Laser welding, comparatively speaking, is still the ‘new kid on the block’ compared to the more established traditional welding methods. But there is no doubt that laser welding – despite being slightly more expensive – will improve productivity and bring down costs over the long term for any operation that uses it.

Laser welding systems weld more consistently and are much faster than alternative methods – in some cases up to 10 times faster than TIG welding, and up to five times faster than MIG. For sheet metal fabrications, laser welding is unbeatable. The combination of highspeed and low heat input is particularly good for the automated welding of sheet metal, because the delicacy of the laser works to prevent burn-through on thin materials. 

In fact, with pretty much any parts that are usually TIG welded, laser welding offers a greater alternative, and in many instances of MIG welding too. With laser welding, there is no need for the use of a shielding gas or filler metal. Laser welds are low-profile by nature, which means there is no need for any grinding down after the weld is completed. For example, a common application for sheet metal is the MIG production method of manufacturing electrical boxes. With MIG, the excess weld reinforcements on the outsides of the corners usually have to be grinded away after production. This does not apply to laser systems.

All this saves time, labour, and money, which makes the whole process more cost-effective and productive. 

Two laser system modes and their applications

Laser systems generally have two modes. ‘Conduction’ mode and ‘keyhole’ mode. Depending on the operation you have, these modes can be very useful.

Conduction mode is the laser system at a low energy density. Here the laser typically has a large spot, and gently heats the surface of the materials, transferring heat energy. This method is not unlike TIG welding, and is ideal for precise, cosmetic welding applications – such as the creation of the outside corners for boxes and signs.

Keyhole mode is the laser at a high energy density. Here the laser can actually penetrate two layers of material – one stacked upon the other – vaporising the top material, later penetrating the bottom, and filling both with the weld at an incredibly high speed. This is the laser system equivalent to spot welding. In fact, it is much more efficient than spot welding, as the laser system only needs access to one surface of the stacked materials, and requires less automation.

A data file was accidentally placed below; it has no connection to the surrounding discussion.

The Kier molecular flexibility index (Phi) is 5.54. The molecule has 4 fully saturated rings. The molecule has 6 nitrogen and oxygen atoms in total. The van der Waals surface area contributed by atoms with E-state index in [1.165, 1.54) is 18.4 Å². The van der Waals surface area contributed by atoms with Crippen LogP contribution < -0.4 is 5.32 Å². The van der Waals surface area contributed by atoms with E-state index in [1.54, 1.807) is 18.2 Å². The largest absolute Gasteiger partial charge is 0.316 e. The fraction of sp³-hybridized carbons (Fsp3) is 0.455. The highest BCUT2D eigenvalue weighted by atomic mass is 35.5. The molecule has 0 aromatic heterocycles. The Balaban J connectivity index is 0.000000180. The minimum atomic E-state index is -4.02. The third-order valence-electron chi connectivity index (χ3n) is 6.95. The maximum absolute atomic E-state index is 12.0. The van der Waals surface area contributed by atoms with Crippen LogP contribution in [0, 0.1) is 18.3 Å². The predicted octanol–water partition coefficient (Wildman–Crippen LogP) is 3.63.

Spot-welding is commonly used for welding bodies together in the automotive industry. It is this last method, of the three common traditional methods, that is perhaps most under threat of being replaced as laser welding advances.

So, is laser welding the best option for your operation?

The answer is: it depends. As with most things in life, the answer is not so straightforward. Laser welding is undoubtedly more efficient and costeffective than the traditional methods, and will save money, time and effort in the long run. The biggest obstacle it faces is the current predominance of the already well-established methods.

Some operations might be able to ‘make-do’ just fine with MIG if they concentrate on fillet welding, but for many other operations, particularly TIG and spot-welding applications, the laser system takeover should not only be considered desirable, but inevitable. Costs will only continue to fall, and laser systems will establish themselves to a greater degree within the wider industry.

Weldwide is an architectural steel and structural engineering company, based in London, UK